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Water Science for Maryland, Delaware and the District of Columbia

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National Water Summary: Groundwater Resources, Maryland and the District of Columbia

By Laurence J. McGreevy and Judith C. Wheeler

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Excerpt from Introduction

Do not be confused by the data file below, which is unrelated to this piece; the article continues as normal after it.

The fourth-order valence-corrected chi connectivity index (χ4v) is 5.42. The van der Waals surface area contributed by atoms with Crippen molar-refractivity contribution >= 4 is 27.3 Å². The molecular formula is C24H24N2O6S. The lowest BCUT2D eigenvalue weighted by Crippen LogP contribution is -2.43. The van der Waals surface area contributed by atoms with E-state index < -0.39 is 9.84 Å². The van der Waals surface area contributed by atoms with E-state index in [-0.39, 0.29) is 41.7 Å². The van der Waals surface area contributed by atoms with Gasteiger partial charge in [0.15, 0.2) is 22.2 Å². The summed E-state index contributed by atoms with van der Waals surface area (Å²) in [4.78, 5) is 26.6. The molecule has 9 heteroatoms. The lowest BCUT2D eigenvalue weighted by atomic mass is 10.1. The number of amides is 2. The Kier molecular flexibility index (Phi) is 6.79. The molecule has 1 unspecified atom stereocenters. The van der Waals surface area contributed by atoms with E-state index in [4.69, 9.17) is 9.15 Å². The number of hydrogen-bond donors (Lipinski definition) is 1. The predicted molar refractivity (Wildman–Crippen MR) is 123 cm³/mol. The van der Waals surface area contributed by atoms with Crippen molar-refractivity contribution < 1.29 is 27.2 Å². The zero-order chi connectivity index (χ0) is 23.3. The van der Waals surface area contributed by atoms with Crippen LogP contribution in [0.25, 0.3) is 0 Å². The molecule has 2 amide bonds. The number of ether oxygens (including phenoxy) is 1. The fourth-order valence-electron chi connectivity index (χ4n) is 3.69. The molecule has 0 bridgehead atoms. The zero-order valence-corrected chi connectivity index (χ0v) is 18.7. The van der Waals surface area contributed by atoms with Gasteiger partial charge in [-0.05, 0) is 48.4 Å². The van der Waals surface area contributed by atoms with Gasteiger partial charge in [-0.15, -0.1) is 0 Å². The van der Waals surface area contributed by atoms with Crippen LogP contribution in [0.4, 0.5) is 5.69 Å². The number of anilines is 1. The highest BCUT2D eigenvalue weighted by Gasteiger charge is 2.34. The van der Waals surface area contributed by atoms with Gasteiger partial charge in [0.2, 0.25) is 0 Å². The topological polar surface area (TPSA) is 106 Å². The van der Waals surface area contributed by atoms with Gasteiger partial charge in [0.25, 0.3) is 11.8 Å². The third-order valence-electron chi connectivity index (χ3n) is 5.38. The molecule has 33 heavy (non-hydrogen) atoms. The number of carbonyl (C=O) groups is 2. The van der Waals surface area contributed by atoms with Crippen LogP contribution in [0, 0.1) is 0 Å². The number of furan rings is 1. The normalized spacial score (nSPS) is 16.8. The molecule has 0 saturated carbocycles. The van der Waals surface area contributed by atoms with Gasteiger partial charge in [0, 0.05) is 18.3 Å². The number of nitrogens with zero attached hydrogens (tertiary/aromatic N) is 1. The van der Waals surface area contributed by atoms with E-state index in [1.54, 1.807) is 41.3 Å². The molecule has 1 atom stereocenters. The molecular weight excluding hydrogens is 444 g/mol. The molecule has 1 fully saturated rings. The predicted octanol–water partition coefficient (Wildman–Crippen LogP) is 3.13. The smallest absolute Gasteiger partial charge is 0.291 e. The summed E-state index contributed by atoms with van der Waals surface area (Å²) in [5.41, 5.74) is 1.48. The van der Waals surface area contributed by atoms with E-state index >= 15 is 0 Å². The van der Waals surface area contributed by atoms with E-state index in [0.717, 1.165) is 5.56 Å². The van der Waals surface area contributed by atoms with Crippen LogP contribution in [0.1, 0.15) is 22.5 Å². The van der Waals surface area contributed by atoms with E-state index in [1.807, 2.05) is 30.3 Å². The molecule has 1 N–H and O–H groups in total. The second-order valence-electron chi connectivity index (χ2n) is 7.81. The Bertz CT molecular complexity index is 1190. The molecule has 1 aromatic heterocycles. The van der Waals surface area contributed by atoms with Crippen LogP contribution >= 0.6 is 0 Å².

Groundwater is an abundant natural resource in Maryland. Although it constitutes only 13 percent of total water used in the State, it is of substantial cultural and economic significance. The area east of Chesapeake Bay is dependent almost entirely on Groundwater for freshwater supplies. Maryland's aquifers provide water for nearly 1.3 million people (about 30 percent of the State's population) and for industry, irrigation, and other uses. In contrast, the District of Columbia depends mostly on surface-water supplies, although nearly 1 million gallons per day (Mgal/d) of Groundwater is used for industry. Groundwater also is relied on for emergency backup for some hospitals, Government facilities, and embassies. Groundwater was very important to the District of Columbia during its early years and was the sole source of water until the city began to use surface water in 1859 (Johnston, 1964, p. 42, 46). Groundwater withdrawals in Maryland and the District of Columbia in 1980 for various uses are given in table 1.

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